read it.

"[...]The classroom is a wonderful, if artificial place: your professor gets paid to pay attention to your ideas, and your classmates are paying to pay attention to your ideas.
Never in your life will you have such a captive audience.
Soon after, you learn that most of the world doesn’t necessarily care about what you think. It sounds harsh, but it’s true. 
As Steven Pressfield said, “It’s not that people are mean or cruel, they’re just busy.”

If there was a secret formula for getting an audience, or gaining a following, I would give it to you. But there’s only one not-so-secret formula that I know: “Do good work and put it where people can see it.”

It’s a two step process.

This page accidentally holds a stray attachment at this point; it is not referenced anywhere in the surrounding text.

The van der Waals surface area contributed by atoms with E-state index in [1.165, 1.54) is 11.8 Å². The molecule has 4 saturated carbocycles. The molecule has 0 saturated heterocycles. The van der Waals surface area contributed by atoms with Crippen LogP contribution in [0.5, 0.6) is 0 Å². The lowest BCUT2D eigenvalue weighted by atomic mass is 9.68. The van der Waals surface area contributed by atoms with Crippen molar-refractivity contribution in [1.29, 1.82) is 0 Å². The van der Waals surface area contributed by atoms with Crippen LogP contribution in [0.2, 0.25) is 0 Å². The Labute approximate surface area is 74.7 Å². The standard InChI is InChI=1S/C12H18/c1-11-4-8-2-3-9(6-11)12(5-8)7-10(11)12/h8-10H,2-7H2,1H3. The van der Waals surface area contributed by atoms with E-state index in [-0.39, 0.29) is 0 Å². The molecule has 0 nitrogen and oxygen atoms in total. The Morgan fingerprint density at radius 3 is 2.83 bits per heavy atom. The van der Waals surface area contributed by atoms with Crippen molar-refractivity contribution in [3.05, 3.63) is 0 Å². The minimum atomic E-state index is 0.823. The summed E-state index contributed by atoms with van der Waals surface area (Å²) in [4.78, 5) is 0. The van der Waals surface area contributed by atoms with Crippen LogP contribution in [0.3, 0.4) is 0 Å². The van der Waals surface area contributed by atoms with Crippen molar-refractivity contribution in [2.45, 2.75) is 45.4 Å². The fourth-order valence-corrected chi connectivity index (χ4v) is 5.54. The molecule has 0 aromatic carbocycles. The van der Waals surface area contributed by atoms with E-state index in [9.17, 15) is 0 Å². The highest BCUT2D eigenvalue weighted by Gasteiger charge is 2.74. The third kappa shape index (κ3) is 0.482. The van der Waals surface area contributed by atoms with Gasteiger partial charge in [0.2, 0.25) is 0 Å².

Step one, “do good work,” is incredibly hard. There are no shortcuts. Make stuff every day. Fail. Get better.
Step two, “put it where people can see it,” was really hard up until about 10 years ago. Now, it’s very simple: “put your stuff on the internet.”
I tell people this, and then they ask me, “What’s the secret of the internet?”
Step 1: Wonder at something. Step 2: Invite others to wonder with you.

You should wonder at the things nobody else is wondering about. If everybody’s wondering about apples, go wonder about oranges.
One of the things I’ve learned as an artist is that the more open you are about sharing your passions, the more people love your art.


People love it when you give your secrets away, and sometimes, if you’re smart about it, they’ll reward you by buying the things you’re selling.
When you open up your process and invite people in, you learn.[...]
So my advice: learn to code. Figure out how to make a website. Figure out blogging. Figure out Twitter and all that other stuff. Find people on the internet who love the same things as you and connect with them. Share things with them."

from this nifty thing

go kick finals' ass!

No comments:

Post a Comment